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How behavioural science is changing the way we look at food safety

Quality Assurance managers who leverage the power of behavioural science are discovering the significant impact it can have on food safety practices, revenue and workers’ peace of mind1 . Find out how they’re achieving this and challenging themselves to be the very best.

Have workers ever been blamed for a contamination event at your facility? With poor personal hygiene ranking among the risk factors with the highest non-compliance rate2 , it’s no surprise that they can sometimes be held responsible.


One of the greatest challenges that Quality Assurance managers face is that food safety training and education for workers doesn’t always translate into the desired behaviour, preventing cross contamination and cross contact from happening. And, if you walk the same plant multiple times a day, it’s easy to miss the red flags that alert you to potential problems.


The important first step on the path to a positive food safety culture is acknowledging that, as a leader, people follow your example. Having a distinct understanding of the issues and providing a clear vision for the future is key to workers’ success – and essential for the prosperity of the entire business.


It’s also important to not only ensure workers who need training receive it, but that you hold open discussions with all employees about where they think the issues might lie. Once you know what needs to change, consider workers’ language, literacy and cultural background to make sure your expectations are achievable, and so everyone is set up to succeed.


The fact is though, 95% of our decisions – and workers’ decisions – are made unconsciously3 , which is one of the reasons why behavioural science plays such a definitive role in understanding where and why risk situations occur, and more importantly, how we can prevent them.


Whilst training helps to educate employees on food safety practices, it’s through behavioural science that we can improve its application in the work place.


By asking guests who made reservations at a popular Chicago restaurant, “Will you call us if you change your plans?” rather than, “Please call us if you change your plans”, the restaurant reduced their no-show rate from 30% to 10%4. All with a simple adjustment of changing a request, into a commitment.


So, asking your team at the end of training to make a pledge or commitment to do their part in improving food safety, will help cement their learnings into their actions.

Behavioural science also has a fundamental role to play in the cleaning and sanitising of food equipment, and the areas where food is processed. The risk of a contamination incident arising at this stage is a key area of concern. Simple cost-effective solutions exist though, that can lead to unconscious changes in behaviour to improve compliance.


These can involve using visual cues such as the colour-coding of products to differentiate their usage, improving workers’ memory recall and encourage the correct decision-making processes.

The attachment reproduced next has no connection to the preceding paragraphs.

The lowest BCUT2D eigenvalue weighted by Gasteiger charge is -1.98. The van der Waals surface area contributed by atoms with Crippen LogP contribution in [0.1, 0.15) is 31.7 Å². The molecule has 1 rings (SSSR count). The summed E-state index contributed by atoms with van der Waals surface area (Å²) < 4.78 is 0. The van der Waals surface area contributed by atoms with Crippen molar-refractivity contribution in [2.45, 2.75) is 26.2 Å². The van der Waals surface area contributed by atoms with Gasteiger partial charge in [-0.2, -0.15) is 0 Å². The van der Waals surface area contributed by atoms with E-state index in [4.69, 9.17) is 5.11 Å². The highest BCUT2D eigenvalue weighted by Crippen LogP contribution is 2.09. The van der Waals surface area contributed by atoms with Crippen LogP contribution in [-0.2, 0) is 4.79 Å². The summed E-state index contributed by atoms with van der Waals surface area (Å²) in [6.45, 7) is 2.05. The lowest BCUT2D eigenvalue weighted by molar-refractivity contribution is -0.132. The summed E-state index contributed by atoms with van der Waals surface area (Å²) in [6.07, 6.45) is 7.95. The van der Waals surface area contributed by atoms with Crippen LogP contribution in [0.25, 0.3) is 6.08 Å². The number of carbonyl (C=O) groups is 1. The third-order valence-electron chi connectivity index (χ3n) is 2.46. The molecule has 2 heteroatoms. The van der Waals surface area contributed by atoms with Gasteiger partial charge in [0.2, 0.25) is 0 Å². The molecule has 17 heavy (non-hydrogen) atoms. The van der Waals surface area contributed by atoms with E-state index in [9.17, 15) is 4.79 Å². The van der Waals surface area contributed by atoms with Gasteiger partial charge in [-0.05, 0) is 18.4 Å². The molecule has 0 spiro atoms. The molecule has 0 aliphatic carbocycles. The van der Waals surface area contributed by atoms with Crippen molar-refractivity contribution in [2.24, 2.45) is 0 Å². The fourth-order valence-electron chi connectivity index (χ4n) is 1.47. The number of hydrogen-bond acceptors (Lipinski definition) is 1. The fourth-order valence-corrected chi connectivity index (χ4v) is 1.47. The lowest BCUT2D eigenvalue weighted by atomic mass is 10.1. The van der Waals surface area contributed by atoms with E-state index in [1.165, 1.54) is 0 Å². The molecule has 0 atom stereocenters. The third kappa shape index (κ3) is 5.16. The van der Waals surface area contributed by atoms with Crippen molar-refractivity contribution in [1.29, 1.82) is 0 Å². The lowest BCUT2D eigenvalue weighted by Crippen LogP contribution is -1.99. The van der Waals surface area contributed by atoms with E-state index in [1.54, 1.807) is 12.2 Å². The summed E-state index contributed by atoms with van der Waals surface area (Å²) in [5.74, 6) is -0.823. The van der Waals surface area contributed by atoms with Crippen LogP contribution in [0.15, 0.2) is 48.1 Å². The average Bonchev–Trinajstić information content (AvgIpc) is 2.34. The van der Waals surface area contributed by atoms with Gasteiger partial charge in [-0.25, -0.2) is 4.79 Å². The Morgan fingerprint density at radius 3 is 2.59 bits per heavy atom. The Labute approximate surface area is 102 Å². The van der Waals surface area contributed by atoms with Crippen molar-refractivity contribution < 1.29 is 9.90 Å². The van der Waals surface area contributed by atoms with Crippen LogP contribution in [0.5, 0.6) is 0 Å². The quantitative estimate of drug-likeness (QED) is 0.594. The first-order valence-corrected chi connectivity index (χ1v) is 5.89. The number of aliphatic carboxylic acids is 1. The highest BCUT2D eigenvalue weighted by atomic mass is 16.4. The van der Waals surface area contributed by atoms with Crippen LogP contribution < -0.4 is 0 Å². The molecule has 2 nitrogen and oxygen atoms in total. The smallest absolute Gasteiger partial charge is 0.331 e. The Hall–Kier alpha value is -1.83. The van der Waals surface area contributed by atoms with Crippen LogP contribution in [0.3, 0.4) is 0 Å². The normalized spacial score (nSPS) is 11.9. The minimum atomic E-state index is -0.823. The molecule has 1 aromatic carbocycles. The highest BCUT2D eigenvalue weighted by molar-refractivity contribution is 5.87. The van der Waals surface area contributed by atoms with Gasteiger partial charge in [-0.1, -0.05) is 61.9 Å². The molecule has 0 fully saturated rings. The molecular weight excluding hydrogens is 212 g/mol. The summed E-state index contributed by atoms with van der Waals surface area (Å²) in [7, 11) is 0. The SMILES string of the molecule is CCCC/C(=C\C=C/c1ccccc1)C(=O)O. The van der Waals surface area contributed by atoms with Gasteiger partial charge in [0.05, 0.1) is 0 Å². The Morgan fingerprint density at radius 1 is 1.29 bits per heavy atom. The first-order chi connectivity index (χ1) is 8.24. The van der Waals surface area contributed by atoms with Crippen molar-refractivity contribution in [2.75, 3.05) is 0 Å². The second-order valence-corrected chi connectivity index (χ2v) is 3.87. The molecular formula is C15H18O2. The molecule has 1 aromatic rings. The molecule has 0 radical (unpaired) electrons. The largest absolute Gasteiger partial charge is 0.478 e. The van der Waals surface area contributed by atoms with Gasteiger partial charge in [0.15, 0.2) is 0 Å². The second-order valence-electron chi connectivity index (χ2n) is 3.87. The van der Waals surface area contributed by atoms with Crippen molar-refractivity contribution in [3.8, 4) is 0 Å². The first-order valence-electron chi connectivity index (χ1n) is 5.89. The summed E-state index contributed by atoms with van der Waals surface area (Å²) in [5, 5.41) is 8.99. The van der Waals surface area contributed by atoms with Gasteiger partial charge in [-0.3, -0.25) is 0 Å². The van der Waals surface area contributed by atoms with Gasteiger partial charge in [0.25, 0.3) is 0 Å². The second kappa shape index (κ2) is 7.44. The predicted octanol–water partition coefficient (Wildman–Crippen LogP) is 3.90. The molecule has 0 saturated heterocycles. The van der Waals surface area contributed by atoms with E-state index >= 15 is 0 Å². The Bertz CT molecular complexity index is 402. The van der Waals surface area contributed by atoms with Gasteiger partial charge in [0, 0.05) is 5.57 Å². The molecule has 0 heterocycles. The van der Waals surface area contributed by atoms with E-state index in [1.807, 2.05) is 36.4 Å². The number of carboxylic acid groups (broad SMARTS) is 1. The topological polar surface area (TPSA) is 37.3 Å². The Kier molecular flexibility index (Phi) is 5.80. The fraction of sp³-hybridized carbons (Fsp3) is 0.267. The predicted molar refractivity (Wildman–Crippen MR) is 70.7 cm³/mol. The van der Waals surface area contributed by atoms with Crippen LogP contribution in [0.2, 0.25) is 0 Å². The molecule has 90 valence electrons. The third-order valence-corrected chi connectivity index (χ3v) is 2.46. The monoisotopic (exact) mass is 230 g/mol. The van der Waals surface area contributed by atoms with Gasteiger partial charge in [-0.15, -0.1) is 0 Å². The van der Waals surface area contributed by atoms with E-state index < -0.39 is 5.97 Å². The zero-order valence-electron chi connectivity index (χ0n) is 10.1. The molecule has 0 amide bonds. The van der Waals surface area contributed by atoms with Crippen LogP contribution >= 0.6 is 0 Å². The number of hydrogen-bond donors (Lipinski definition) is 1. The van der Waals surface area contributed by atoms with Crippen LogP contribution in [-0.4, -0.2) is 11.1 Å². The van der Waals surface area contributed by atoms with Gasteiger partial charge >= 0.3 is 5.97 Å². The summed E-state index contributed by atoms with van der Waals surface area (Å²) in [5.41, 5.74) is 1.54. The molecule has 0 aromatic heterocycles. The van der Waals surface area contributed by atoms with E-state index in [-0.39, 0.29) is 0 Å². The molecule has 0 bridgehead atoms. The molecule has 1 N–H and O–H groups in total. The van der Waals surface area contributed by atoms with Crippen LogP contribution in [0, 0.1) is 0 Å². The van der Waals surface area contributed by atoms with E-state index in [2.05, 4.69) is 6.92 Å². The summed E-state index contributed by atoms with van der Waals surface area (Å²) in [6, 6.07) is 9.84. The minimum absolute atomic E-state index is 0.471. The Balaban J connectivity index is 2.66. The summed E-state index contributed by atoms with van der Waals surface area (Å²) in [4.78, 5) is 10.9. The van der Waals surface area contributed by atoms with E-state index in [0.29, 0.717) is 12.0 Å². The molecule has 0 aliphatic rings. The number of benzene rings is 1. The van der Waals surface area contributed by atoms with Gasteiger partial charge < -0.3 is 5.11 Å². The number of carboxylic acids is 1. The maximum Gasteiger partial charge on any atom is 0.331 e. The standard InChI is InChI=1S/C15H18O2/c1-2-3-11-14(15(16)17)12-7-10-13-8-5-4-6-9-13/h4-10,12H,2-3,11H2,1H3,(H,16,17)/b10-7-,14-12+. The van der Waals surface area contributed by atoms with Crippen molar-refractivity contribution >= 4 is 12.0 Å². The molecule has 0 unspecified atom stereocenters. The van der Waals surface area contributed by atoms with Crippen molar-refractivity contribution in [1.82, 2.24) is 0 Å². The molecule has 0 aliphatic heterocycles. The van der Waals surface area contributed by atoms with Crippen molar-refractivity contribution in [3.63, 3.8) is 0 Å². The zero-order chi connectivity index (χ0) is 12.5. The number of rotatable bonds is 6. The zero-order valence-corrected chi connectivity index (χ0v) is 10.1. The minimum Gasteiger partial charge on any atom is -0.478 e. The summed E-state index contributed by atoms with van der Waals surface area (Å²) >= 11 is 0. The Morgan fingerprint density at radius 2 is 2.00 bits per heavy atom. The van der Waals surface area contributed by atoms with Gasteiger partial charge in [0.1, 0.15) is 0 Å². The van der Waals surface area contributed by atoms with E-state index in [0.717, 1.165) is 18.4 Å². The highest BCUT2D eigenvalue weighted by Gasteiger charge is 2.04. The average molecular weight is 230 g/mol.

A leading European manufacturer of cakes, muffins and scones was worried about potential contamination issues associated with scrim rolls and industrial rags for cleaning. By implementing colour coded cloths that were to be used for different tasks, they reduced the potential for contamination issues and improved overall hygiene.


Practices and solutions like these helped the Kimberly-Clark Professional team in the development of the Continuum System, which helps Quality Assurance managers empower their employees to drive an enhanced food safety culture. It does this through the combination of behavioural science with products designed with compliance in mind to improve contamination control practices.


“We’ve combined over 140 years of experience in hygiene and cleaning with the principles of behavioural science, and incorporated them into the design of our products, to positively influence the way they are used,” says , of Kimberly-Clark Professional.


“The goal is increased compliance and effectiveness of contamination control practices,” she says. “But executed in a fashion that supports a smooth integration into your facility.”


Quality Assurance managers who are invested in creating safe food cultures understand that success takes more than a commitment to food science, training and inspections5. To change workers’ behaviour, you also need to focus on behavioural science – including workers’ physical environment – and the organisational culture. In doing so, you can create an environment that positively impacts the programs and people you manage, and help foster success across your entire organisation.


Are you this kind of leader? Why not take the Food Safety Culture Challenge and test yourself?


Designed by masters for masters, the Food Safety Culture Masters Challenge allows you to test your proficiency on the latest hygiene and behavioural science research. Find out if your knowledge and expertise measures up against other masters in your field.


Click here to take part in the Food Safety Culture Masters Challenge. And why not share it with your colleagues and invite them to take the Masters Challenge too.


1Based on a 2016 Continuum implementation in a food processing facility in Latin America and measured by an external lab partner.

2FDA, 2009.

3Zaltman, G. How Customers Think: Essential Insights into the Mind of the Markets. Boston: Harvard Business School Press, 2003 (p. 50).

4“In War Against No-Shows, Restaurants Get Tougher”, The New York Times, 15 Oct, 1997. https://www.nytimes.com/1997/10/15/dining/in-war-against-no-shows-restaurants-get-tougher.html

5Yiannas, Frank. “Food Safety Culture Creating a Behavior-Based Food Safety Management System.” Springer New York, 2009.vv